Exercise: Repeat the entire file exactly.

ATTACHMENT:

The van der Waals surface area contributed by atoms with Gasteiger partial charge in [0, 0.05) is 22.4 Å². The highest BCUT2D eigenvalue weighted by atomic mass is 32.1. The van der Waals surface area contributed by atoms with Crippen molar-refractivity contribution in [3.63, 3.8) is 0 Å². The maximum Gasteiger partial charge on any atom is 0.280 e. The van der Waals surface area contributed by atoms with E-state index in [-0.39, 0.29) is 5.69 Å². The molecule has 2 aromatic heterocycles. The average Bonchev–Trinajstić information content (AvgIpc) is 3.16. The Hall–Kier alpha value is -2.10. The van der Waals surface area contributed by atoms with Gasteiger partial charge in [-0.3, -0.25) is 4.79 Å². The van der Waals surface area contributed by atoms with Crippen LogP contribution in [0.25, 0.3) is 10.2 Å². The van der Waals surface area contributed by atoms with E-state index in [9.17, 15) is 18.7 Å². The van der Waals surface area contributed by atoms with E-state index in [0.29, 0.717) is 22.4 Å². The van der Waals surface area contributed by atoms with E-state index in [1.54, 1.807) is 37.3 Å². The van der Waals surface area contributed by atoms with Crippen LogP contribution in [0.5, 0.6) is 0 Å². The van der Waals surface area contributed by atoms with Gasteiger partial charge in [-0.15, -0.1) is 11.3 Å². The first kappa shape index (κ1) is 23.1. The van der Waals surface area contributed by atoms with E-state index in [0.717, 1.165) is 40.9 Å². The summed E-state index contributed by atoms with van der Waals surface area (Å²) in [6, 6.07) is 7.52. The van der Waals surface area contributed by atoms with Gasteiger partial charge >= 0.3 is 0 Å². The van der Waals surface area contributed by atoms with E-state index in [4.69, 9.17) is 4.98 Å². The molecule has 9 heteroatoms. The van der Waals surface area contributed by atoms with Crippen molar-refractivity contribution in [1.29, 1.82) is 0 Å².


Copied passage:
The van der Waals surface area contributed by atoms with Gasteiger partial charge in [0, 0.05) is 22.4 Å². The highest BCUT2D eigenvalue weighted by atomic mass is 32.1. The van der Waals surface area contributed by atoms with Crippen molar-refractivity contribution in [3.63, 3.8) is 0 Å². The maximum Gasteiger partial charge on any atom is 0.280 e. The van der Waals surface area contributed by atoms with E-state index in [-0.39, 0.29) is 5.69 Å². The molecule has 2 aromatic heterocycles. The average Bonchev–Trinajstić information content (AvgIpc) is 3.16. The Hall–Kier alpha value is -2.10. The van der Waals surface area contributed by atoms with Gasteiger partial charge in [-0.3, -0.25) is 4.79 Å². The van der Waals surface area contributed by atoms with Crippen LogP contribution in [0.25, 0.3) is 10.2 Å². The van der Waals surface area contributed by atoms with E-state index in [9.17, 15) is 18.7 Å². The van der Waals surface area contributed by atoms with E-state index in [0.29, 0.717) is 22.4 Å². The van der Waals surface area contributed by atoms with E-state index in [1.54, 1.807) is 37.3 Å². The van der Waals surface area contributed by atoms with Crippen LogP contribution in [0.5, 0.6) is 0 Å². The van der Waals surface area contributed by atoms with Gasteiger partial charge in [-0.15, -0.1) is 11.3 Å². The first kappa shape index (κ1) is 23.1. The van der Waals surface area contributed by atoms with E-state index in [0.717, 1.165) is 40.9 Å². The summed E-state index contributed by atoms with van der Waals surface area (Å²) in [6, 6.07) is 7.52. The van der Waals surface area contributed by atoms with Gasteiger partial charge >= 0.3 is 0 Å². The van der Waals surface area contributed by atoms with E-state index in [4.69, 9.17) is 4.98 Å². The molecule has 9 heteroatoms. The van der Waals surface area contributed by atoms with Crippen molar-refractivity contribution in [1.29, 1.82) is 0 Å².